Lessons from Showbiz: Perfection takes Practice

PracticeYou’ve been asked to speak at an upcoming company meeting.

Your first reaction: Excitement.

Your next reaction: Panic.

When it comes to doing business presentations, there are those who are naturals and then there are the rest of us. But—whether you love the stage or fear it—there’s one principle that separates those who deliver stellar presentations and those who don’t… practice.

One of my music mentors, the great jazz educator Rich Matteson, put it this way: If a baseball player got on base safely half the time he went to bat, he would have a 500 batting average, which is unheard of in that game. If a musician performing on stage only played half the notes right, he’d be laughed off the stage. That’s why we practice.

“Doc” Severinson, an acknowledged master of the trumpet, still practices two to three hours a day. You’d think someone as accomplished as Doc could take a day off once in a while, but he never does. He’s quoted as saying; “If I miss one day of practice, I’ll notice. If I miss two days of practice, the band will notice. And if I miss three days of practice, the audience with notice!”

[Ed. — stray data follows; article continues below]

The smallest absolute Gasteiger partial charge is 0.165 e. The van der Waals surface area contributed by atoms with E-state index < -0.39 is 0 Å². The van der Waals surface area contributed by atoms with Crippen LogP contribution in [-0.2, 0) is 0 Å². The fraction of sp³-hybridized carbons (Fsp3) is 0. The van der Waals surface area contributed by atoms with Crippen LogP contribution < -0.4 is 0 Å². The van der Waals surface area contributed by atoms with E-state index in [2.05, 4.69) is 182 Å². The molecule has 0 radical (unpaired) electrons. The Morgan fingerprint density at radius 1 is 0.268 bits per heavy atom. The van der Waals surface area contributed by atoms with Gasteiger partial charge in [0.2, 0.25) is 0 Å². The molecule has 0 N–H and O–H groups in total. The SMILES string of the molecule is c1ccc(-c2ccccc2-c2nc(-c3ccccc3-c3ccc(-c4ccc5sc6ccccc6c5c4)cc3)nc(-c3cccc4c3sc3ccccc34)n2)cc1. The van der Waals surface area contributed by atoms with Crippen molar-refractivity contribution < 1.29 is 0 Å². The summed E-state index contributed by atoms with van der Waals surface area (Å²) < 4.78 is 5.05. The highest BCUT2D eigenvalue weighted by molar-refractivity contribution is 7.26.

In the business arena, Steve Jobs—arguably the greatest pitchman of all time—appreciated the need to practice. Jobs’ pre-show rehearsal sessions were legendary—grueling, hours-long marathons. From his text to the technical execution to the slightest inflection… nothing was left to chance. And his results spoke for themselves.

What to practice? How?

  • Practice presenting aloud… exercise your voice.
  • Work in front of a mirror… get that discomfort out in your office or conference room.
  • Use a video camera and critique yourself.
  • Ask others to review and critique your presentation as well.
  • Edit and refine your copy. If you consistently stumble over a line, it’s time for a re-write.
  • And always do a final rehearsal on the stage where you’re going to present… and with the people who are going to support your presentation.

Some presenters are naturals on the stage. Others aren’t. Either way, it takes practice to get a presentation stage-ready and ensure you deliver the effect you intend.


Rick Cornish creates communications that inform, influence and inspire… helping organizations increase sales, promote unity and persuade their people to embrace change. Working in video, corporate meetings, event marketing and more; Rick delivers purposeful creative that drives business results and builds stronger brands.

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